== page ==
Providing In-space Servicing and Debris Mitigation Solutions to Help Tackle the Space Traffic Management Emergency
Space debris is becoming a recurring theme in mainstream media, as defunct rocket boosters, satellites and other space garbage are posing increasing collision threats to our operational satellites and research stations in orbit. Sooner or later, the threat will become a reality and the consequences could be disastrous to our functioning on Earth.
The Indian anti-satellite test (ASAT) in March 2019 and the Russian ASAT in November 2021 caused friction, agitation, and concern among geopolitical settings. Meanwhile, near-collisions, such as the one between the defunct Soviet navigation satellite and Chinese rocket booster in October 2020, as well as a (supposed) Chang’e 5-T1 rocket stage currently heading for a harsh landing on the Moon, spark a heightened sense of urgency surrounding the subject of unintentional, but potentially avoidable, damage to assets in space.
While this outlook is exceptionally gloomy, there is sincere urgency to solve the lack of regulation, space debris and space traffic management issues.
Tackling the big challenges …
One of the key challenges that nations are faced with is finding international consensus on how to approach space traffic management. As such, many nations and regions across the globe are currently working on implementing their own frameworks to help tackle this issue. Recent examples include European Commissioner Thierry Breton calling for better management and protection, a new funding framework for space sustainability projects in the United Kingdom, and a discussion on which agency gains authority over space traffic management in the United States.
The urgency is stressed on a Department of Defense and government level as well by senior US Space Force officials, including Maj. Gen. DeAnna Burt. DeAnna Burt outlined in a recent speech the need to shift from space traffic awareness to space traffic management in the interest of national security. Another recent example includes the request for information by the Intelligence Advanced Research Project Activity (IARPA) for innovative approaches to detect and track currently undetectable orbital space debris, alongside the release of the open architecture data repository (OADR) prototype software platform by the Office of Space Commerce; an online catalogue tracking satellites and debris.
… by slowly finding a solution
It is not all negative, however, and action is being taken in order to alleviate these challenges. Although the US-space industry itself is expected to launch thousands of small satellites as part of low-Earth orbit megaconstellations over the next couple of years – an area that requires further regulation – business cases are being made and technology is being implemented to help tackle the space debris issues.
US-based organizations are working towards solutions that either help monitor space debris threats or that will help to prolong the life of satellites, reducing the need for new, expensive (mainly geostationary) satellites to be launched in the future. Moreover, there is a growing domestic technology and data services supply chain which can ultimately tap into the solutions of space debris management.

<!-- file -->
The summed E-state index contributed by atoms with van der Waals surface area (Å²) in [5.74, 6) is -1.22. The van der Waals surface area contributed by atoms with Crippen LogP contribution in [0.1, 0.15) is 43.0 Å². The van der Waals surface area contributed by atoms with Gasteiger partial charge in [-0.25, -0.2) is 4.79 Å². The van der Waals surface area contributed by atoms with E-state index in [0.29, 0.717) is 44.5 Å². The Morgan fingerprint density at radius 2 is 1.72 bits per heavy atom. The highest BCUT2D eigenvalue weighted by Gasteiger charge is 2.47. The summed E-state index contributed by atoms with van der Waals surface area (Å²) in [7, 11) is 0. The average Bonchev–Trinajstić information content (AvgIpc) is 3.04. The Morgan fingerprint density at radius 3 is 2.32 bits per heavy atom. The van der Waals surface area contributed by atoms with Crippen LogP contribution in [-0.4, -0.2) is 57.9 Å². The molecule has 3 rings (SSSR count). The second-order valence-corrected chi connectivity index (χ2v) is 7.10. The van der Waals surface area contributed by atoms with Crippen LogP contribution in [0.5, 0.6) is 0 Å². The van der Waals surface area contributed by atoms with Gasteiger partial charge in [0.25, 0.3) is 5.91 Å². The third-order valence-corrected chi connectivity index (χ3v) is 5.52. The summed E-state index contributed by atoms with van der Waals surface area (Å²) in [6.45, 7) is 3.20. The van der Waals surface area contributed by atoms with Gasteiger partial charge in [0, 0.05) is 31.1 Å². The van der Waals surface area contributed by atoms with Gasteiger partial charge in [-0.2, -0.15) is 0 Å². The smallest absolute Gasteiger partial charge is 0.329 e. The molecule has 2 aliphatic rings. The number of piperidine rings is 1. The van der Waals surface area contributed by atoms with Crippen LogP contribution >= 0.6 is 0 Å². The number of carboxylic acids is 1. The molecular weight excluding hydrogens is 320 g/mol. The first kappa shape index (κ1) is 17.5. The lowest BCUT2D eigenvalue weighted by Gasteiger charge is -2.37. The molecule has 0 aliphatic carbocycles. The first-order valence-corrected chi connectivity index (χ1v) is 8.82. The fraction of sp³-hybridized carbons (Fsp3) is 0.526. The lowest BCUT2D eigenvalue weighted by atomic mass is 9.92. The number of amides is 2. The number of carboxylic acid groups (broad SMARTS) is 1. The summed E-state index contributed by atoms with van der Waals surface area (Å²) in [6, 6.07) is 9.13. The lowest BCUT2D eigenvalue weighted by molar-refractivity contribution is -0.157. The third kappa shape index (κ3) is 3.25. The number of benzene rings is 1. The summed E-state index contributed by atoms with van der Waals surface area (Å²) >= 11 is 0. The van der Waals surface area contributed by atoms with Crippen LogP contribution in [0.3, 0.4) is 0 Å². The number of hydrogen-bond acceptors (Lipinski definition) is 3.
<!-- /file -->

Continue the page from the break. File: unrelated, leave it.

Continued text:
The physical safety and security of assets in space is of utmost importance as so many terrestrial services (telecommunications, location services, military and national security applications, among many others) now rely on space capabilities. As such, space sustainability is a big topic on the Space Tech Expo USA 2022 Conference.
Hear from space sustainability and servicing experts at Space Tech Expo USA 2022
On a technology level, Space Tech Expo USA conference speakers from SpaceLogistics LLC and NASA Goddard Spaceflight Center both work on satellite servicing capabilities, prolonging the life of existing satellites on-orbit through refuelling missions and removing debris in orbit. Both organizations are some of the few taking leaps in this field, building a business case for space debris management and space sustainability. Both organizations will join in on the session ‘Expanding Building Blocks and Capabilities to Establish a Resilient Space Logistics Infrastructure’, where the panel will also explore the topics of the retirement of the International Space Station, space-based infrastructure development and robotics innovation for rendezvous operations, servicing and assembly missions.
The conference also welcomes experts from the Federal Aviation Administration, LeoLabs and The Aerospace Corporation on the ‘Taking Urgent Space Safety Steps Now to Avoid Future Loss of In-space Assets’ panel session. Speakers will talk about the role of the US space industry in the wider space sustainability context, how to increase international collaboration and how to move forward solutions on space traffic management on a US-domestic level.
To hear from our expert speakers, make sure to register for the in-person Space Tech Expo USA, which is scheduled to take place on May 23-25 in Long Beach, CA. Secure your seat by registering here.